Tiffany & Co.’s Chief Artistic Ofﬁ cer Reed Krakoff on that magic ingredient called humour.
Photographed by Reed Krakoff
The elevator door opens to reveal a three-metre-long display table dressed up with nery that would fit perfectly in the pages of an interior magazine. To its right is a cosy corner with sofas and shelves of coffee table books that read like Rizzoli’s summer catalogue. Beyond that, it’s a retail space that any respectable urban creative with disposable cash (or not) would be happy to shop in: Chic, modern and stylish. As I soak in the atmosphere, surrounded by beautiful products I can’t keep my hands o , I can hardly believe that it was only 10 months ago in April that I last visited Tiany & Co.’s flagship store on Fifth Avenue, New York.
I’m standing in the midst of the Home & Accessories collection on the fourth floor and so much has changed that it’s almost surreal. For one, the renovated space (which welcomed visitors to its new look in November) now boasts The Blue Box Cafe, Tiany’s rst-ever retail dining concept that proved so popular, the brand was forced to introduce a month-long reservations system. Then, there’s the seamless integration of art with commerce, all delivered with a chic industrial feel, somewhat like the Pin Art-style portrait of Charles Lewis Tiany who looks on sagely from one of the walls.
It’s clear that Chief Artistic Ocer Reed Krako has been very busy indeed; not just with how the store looks, but what it offers: Take, for example, the headline-grabbing Everyday Object collection (which includes a US$1,000 tin can and a US$9,000 ball of yarn; all in sterling silver, of course) which was released in November. Then, there’s the healthy range of leather goods and handbags, punctuated with the brand’s signature blue in clever, snazzy ways, that reinforce the something-for-everyone motto of Tiany’s retail mix.
“Everything starts with the product. To create an offering that’s surprising and new so that people want to come back to the store to see what we’re doing,” says Krako at our interview. “Jewellery is expensive; it’s something that’s not at all disposable like ready-to-wear or shoes. You can’t have a new collection coming in all the time. So, it’s finding the balance: How do you create enough newness, at a more rapid pace, so that people start to think of Tiany when they’re just interested in browsing? It’s about creating excitement around the brand and desire for people to want to be a part of it. And clearly many, many people do. But I think that there’re many who feel that maybe Tiany’s is a little bit too traditional for them; or they’ve been there recently and feel they know what’s there. When people walk into the store and think: ‘Wow, there’s all this new jewellery, new collections, new ideas that I didn’t expect to see’, that’s really the goal.”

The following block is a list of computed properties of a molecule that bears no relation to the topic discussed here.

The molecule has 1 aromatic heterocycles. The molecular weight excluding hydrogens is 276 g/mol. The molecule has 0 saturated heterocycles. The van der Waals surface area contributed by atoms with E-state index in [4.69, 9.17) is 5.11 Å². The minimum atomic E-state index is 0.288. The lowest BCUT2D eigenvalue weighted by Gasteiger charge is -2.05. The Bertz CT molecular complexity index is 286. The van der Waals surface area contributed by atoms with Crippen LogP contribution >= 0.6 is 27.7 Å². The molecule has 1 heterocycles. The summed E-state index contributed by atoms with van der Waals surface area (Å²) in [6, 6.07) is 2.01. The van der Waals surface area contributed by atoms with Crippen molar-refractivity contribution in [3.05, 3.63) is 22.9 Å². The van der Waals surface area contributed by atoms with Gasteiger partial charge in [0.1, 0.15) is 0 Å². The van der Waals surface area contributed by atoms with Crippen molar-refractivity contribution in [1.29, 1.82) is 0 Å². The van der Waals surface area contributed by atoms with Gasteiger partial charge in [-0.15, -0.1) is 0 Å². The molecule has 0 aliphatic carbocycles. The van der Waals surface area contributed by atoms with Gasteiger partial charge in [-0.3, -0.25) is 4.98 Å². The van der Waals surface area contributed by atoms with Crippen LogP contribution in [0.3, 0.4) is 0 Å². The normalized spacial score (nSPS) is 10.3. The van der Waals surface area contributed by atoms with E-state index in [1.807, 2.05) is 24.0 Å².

Coffee can; necklaces; bird’s nest with porcelain eggs; rings; earrings, Tiany & Co.
OPPOSITE: Vases; alarm clock; marker; rings; bracelet; creamer; sugar bowl, Tiany & Co.
“It’s about creating excitement around the brand and desire for people to want to be a part of it. And clearly many, many people do.”
It’s an entirely convincing vision that finds extra credence in Krakoff ’s ability to craft the brand’s designs, as well as the artistic direction of its stores, e-commerce, marketing and advertising strategies, in a role that was newly created for him. And he has put that advantage to good use: Under his direction, the jeweller’s campaigns have featured a diverse range of It girls like Elle Fanning, Zoë Kravitz, Annie Clark and Janelle Monáe, who not only resonate with different style identities, but subcultures as well. Then, there was the “Believe in Love” campaign released earlier this year that celebrates love in all its forms and delivers an empowering message of inclusivity, with Alicia Key’s powerful vocals driving the point home.